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COLUMN: Virginia’s transportation package: a tough call

- I am typing these words at my General Assembly desk in Richmond about a crucial vote on transportation that we took on Friday, February 22nd.

COLUMN: Virginia’s transportation package: a tough call

I am typing these words at my General Assembly desk in Richmond about a crucial vote on transportation that we took on Friday, February 22nd.

This crucial vote concerned final passage of HB2313 (the House-Senate Transportation Bill originally submitted by Gov. McDonnell, amended by a House-Senate Conference Committee, and put before the House for a vote on Friday). By the time we saw the amended bill, HB2313 has changed dramatically since it left Gov. McDonnell’s desk. Although it passed by a final vote of 60-40, I voted NO on this bill, along with five other Prince William County delegates. As a Prince William delegate to the General Assembly, I feel a strong sense of accountability to our citizens and wish to explain my vote.

Despite the reality that the transportation needs of the Commonwealth require additional new funding for construction of new roadways and maintenance of existing roads, I felt that this bill levied a heavy fiscal burden on our neighbors in Prince William County. Washington’s solution to our challenges seems to be higher taxes on families and job creators, and I didn’t want to do the same in Virginia.

My reasons for my NO vote resulted from the below realities.

First, we first saw the final copy of HB2313, 109 pages of complex data, on Thursday night at 6:15pm—hours before our vote on Friday morning and without full discussion and understanding of its complexities. The bill was not posted promptly on the General Assembly website for citizens to read and make input.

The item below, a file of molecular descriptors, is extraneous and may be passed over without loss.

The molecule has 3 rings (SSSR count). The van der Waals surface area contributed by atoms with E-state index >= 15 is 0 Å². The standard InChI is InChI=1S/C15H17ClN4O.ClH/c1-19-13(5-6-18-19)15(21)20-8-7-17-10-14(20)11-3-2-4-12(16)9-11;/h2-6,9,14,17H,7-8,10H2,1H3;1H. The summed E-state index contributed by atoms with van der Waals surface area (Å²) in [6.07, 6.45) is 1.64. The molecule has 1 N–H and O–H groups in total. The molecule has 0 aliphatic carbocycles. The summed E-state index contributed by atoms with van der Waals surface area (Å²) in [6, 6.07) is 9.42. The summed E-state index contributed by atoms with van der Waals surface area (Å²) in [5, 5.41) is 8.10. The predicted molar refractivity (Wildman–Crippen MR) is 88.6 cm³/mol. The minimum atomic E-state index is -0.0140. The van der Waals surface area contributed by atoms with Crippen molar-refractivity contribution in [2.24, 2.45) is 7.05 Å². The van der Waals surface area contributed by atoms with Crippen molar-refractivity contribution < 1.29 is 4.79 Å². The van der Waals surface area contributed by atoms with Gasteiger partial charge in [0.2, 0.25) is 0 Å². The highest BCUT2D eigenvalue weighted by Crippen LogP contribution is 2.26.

Second, our citizens were hit last month with a 2% federal decrease in their take-home pay. Additionally, federal officials openly speak of federal tax increases. Sequestration and the federal fiscal cliff threaten to kills hundreds of thousands of jobs in Virginia and Prince William County. The national economy didn’t merely remain flat last quarter…it contracted. And the nation is in the midst of unprecedented fiscal uncertainty.

Third, HB2313 is a “compromise” that raises taxes and fees on Virginia families at a time when people are worried about losing their jobs or are facing a significant reduction in working hours and take-home pay. It increases taxes at the pump for cars and trucks; it increases the tax on car sales by 40%; it increases the sales tax to 6%; it increases fees on alternative fuel vehicles; it implements a high grantor tax on houses; it levies a 3% transient occupancy tax; and it depends on internet taxes that will be implemented by Washington—all without a single dollar cut in spending or an offset of another tax.

Let me be clear. I am not a legislator who will reflexively vote against a tax or fee increase if it’s truly needed—and affordable to our hardworking taxpaying citizens in Prince William County. I have also declined to sign any “no-tax pledges.” I have a high standard before I will vote for a tax or fee increase. And while I was a NO vote on this plan, I can readily vote YES on another plan that doesn’t embrace Washington ways, addresses transportation, and respects the pocketbook of our citizens.